Understanding Creation Through Language

When I was working on my dissertation, I asked Elder Edna Manitowabi about the term Anishinàbe and where she thought it came from. She spoke to me for 2 1/2 hours about that one term. She told me that the term Anishinàbe is a reflection of the relationships that are embedded in the Creation of the earth as a living entity and the role and responsibility that humans have in maintaining balance in our actions and behaviours in the world.

If you break down the word, as Edna did for me, you can begin to see what she meant and that there are stories embedded in this term that you don't immediately understand just by speaking the term or seeing it printed on a page. For instance, "Ani" refers to "Aaniin" which denotes where something occurred. The term also contains "Anish-na" indicating that someone is being lowered, and "àbe" referring to the male energy or men.

Edna shared with me that the term is a reflection not only of the act of lowering Original Man to the Earth but also of the relationship that was established with human beings upon the arrival of Original Man in the physical world. The physical world already existed at this point and the term reminds us that we have responsibilities to carry forward in our lives and with our children and grandchildren the the nature of that relationship established so long ago.

In that Creation parts of the Earth were taken and folded and shaped to make human beings. Breath, rhythm, and pulse, along with will were intertwined within human beings by the Creator. The Creator took four parts of the Earth and blew into these human beings using a sacred shell. From the union of the four sacred elements and the Creator's breath, humans were created.

Edna shared that even in the act of breathing we are enacting that Creation from so long ago. Int he Creation Story in the act of blowing air there is a recognition of giving life. This act is continually reenacted in the first breath every baby takes upon their birth into this physical world. Likewise Edna shared that in the act of touching the forehead in ceremonies, this is recognition of the mind, intellect, and will that humans possess. Human senses are gifts and that all of our senses, everything about us, are a part of the original Creation Story.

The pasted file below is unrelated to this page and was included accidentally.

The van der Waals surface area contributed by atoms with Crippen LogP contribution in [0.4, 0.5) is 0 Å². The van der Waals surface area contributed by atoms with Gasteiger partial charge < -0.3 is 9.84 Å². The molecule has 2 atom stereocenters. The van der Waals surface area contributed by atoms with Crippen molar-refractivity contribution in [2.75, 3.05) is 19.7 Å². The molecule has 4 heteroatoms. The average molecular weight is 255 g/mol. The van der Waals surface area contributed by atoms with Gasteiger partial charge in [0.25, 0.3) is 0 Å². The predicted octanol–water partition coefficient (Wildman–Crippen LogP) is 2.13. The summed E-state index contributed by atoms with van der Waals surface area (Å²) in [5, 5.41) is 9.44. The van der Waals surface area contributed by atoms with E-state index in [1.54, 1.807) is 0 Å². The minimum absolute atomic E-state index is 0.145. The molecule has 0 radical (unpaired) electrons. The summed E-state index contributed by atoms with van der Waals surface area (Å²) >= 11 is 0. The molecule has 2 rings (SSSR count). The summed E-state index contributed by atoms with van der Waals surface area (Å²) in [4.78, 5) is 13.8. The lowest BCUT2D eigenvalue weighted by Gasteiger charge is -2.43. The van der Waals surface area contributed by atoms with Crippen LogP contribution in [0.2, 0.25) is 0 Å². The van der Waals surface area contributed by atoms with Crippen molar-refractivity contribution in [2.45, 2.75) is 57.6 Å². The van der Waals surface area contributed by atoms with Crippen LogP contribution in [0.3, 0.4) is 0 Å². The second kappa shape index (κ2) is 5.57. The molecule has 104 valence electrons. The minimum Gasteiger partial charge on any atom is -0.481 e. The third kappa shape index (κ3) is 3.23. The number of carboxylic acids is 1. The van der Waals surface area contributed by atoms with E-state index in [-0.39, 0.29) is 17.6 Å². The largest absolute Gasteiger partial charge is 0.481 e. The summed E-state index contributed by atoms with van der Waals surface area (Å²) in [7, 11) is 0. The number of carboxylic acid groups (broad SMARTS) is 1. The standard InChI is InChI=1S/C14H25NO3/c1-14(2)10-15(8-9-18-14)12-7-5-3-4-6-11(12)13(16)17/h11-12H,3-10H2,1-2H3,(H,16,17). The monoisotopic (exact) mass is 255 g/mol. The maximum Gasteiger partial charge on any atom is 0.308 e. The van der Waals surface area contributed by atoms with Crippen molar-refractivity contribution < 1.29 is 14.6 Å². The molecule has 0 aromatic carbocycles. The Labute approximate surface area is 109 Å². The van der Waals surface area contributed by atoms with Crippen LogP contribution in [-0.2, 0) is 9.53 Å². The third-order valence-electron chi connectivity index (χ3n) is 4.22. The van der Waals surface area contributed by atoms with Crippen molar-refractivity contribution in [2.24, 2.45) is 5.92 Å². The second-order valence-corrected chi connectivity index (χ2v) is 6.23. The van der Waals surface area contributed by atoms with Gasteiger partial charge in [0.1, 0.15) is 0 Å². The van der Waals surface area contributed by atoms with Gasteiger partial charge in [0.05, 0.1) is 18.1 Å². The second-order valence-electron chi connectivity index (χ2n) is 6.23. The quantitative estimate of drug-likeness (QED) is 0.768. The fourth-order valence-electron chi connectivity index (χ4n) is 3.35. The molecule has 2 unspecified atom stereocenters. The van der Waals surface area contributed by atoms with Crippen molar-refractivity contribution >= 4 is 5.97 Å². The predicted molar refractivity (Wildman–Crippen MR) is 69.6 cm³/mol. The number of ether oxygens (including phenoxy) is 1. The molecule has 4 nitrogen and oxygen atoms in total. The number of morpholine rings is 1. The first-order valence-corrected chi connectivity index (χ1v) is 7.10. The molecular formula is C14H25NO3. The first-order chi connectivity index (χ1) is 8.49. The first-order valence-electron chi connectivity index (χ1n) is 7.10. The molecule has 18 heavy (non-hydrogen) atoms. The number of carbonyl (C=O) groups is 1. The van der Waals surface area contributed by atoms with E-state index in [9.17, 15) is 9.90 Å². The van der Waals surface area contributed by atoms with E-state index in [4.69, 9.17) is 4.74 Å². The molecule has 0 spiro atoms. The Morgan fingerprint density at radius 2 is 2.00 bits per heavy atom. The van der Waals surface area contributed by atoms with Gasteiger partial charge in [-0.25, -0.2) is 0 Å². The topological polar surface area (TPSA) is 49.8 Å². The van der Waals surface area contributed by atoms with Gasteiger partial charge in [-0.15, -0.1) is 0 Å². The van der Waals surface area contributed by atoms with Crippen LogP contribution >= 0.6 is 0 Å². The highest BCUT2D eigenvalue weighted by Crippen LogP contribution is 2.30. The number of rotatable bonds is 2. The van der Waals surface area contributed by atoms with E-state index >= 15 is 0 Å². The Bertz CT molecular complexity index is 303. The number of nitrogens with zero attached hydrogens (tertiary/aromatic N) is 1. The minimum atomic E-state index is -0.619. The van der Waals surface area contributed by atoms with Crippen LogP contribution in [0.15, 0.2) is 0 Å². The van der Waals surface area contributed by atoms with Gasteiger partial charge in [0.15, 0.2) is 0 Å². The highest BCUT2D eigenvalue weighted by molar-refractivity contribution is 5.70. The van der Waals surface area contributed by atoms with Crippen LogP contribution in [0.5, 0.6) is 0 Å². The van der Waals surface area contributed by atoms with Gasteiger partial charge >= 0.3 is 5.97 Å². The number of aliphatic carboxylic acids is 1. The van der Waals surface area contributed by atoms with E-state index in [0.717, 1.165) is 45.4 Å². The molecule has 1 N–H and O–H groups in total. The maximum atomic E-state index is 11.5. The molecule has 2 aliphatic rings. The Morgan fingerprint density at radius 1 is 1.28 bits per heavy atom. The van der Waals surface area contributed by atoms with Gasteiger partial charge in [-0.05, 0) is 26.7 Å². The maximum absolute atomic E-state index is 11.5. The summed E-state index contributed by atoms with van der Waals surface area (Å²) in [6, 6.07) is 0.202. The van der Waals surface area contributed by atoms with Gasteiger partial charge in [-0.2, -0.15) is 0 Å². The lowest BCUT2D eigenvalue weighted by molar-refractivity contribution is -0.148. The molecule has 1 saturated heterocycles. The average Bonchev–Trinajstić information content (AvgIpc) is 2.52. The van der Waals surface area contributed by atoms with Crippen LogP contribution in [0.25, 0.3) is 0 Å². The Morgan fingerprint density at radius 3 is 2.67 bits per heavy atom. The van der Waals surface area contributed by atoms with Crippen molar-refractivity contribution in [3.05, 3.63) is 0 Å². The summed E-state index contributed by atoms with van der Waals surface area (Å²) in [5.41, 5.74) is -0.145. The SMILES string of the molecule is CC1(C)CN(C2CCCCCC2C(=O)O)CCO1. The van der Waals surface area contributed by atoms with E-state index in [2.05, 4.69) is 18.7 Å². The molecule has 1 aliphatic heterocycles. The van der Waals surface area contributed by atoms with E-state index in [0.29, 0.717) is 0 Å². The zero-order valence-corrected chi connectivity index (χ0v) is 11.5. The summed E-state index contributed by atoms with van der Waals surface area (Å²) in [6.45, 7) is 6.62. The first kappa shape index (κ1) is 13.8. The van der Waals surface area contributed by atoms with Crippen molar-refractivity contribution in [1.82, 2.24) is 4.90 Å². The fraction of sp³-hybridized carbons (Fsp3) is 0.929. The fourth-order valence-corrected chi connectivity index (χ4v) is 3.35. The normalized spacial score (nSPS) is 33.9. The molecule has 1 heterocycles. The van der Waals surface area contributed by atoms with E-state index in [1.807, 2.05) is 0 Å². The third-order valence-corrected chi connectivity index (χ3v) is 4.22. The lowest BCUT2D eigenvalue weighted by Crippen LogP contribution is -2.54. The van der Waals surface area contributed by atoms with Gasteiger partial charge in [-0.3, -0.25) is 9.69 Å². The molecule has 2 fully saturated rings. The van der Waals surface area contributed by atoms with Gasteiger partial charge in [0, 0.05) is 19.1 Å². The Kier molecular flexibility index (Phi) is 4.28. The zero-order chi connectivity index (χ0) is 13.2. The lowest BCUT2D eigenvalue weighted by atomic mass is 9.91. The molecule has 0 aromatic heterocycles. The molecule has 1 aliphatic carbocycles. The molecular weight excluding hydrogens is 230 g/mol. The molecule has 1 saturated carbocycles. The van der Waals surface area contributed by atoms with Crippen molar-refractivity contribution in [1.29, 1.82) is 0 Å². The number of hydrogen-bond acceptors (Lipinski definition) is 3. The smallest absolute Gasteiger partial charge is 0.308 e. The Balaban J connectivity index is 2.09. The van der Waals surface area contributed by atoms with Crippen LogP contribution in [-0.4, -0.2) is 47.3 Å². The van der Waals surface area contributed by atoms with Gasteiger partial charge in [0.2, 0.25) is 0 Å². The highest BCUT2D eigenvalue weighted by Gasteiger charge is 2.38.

The Creation Story provides us with the opportunity to envision Creation and to have a sense of what was felt by Original Man as he was lowered onto the Earth. Without this added understanding of what the term Anishinàbe means, it would be difficult to really comprehend the nature of those relationships that emanate from Creation itself. To understand as Edna shared that this Earth as a spiritual entity was complete without human beings. Edna shared that as Original Man was lowered to the Earth, he saw this, he recognized that she was full and complete. He recognized at that moment that he was only a small part of a larger Creation and felt a great sense of humbleness. 

Anishinàbe, then is not just a descriptive term for a particular population, it is full of stories and narratives about our long history and connections within our homeland.



Maple Story

The following is a bilingual story from Kitigan Zibi:

Ningodin Iwag Anishinàbe Kì awi-anokì

Chibàkwekan tash nidikwem. Niga-wì-wìsin pì-gìweyàn

Kà-màdjàdj Anishinàbe, kì gawingwashin odikweman

Kà goshkozidj odayan kakina kì-minikwenigoban nibi

Ozàm wàsawad kidji-nàdobìyàn

Kitime mega

Kà-n màmakàdj nigad ijàsì sibing

Kà-dagoshing agawadjìng taji-ondjigawin pejig mitigòn

nigad-asà nidakikom eji-ondjigawidj mitig

Apìch kà moshkinebìnidj wagidj pòdowàganing ogi-asàn akikòn màmawe mònz-wìyàs kidji-odenig

Awas kokì nigad-awi-gawishim

Àpidje mega kitime

Kinwenj kì-nibe. Apich tash kà-goshkozidj…

Ànìn kà-inge nidijibàkwàn? Àpidje pazagwà. Ànìn ke-dòdamàn?

Pimi-wawànenindam ikwe.

Owìdigemàganan Tagoshinon

Kego nigad inanokì

Ogì-godjipidàn chibàkwàn

Mmm kichi-minopogwad!!

Keget’sa kinità-djibàkwe Kimamàndàwiz ‘godj

Kitchi-goshkose wìn iya

Eko bimàdiziyàn mì iye mayàmandji-minopogok mònz-wìyàs kà-mìdjìyàn

Keget ogì-ashodinàn odikweman

Mi kà-iji-mikang ininàtigo-jiwàgamizigan kà-gitimidj ikwe.

Ako tash iyàpich, endaso sigwang, kà-n ki-debapìchìsì kidj-gitimidj


English Version

Once upon a time two Anishinabeg went hunting

Cook for me while I am away my wife, I will be hungry when I am away.

When the Anishinabe left his wife fell asleep

The woman said: its too far to get the water.

After all she is lazy

The woman said: I don’t have to go to the river.

When she got outside there was one tree dripping.

She said, I will put my pot where the tree is dripping.

When it filled up she placed her pot over the fire with moose meat, so that it could boil.

The woman said: Oh I think I will go back and lay down.

After all she is very lazy.

The woman had a long sleep and when she awoke, she asked: what happened to my cooking? It’s very sticky. What will I do?

The woman was very worried.

Her husband arrived. She said: I’ll find something to do.

The man said: You’re a very good cook. You can be puzzling at times.

She was surprised.

He said: This is the best moose meat I’ve eaten in my whole life!

He put his arm around his wife.

This is how the lazy woman discovered maple syrup, since then she did not have the time to be lazy.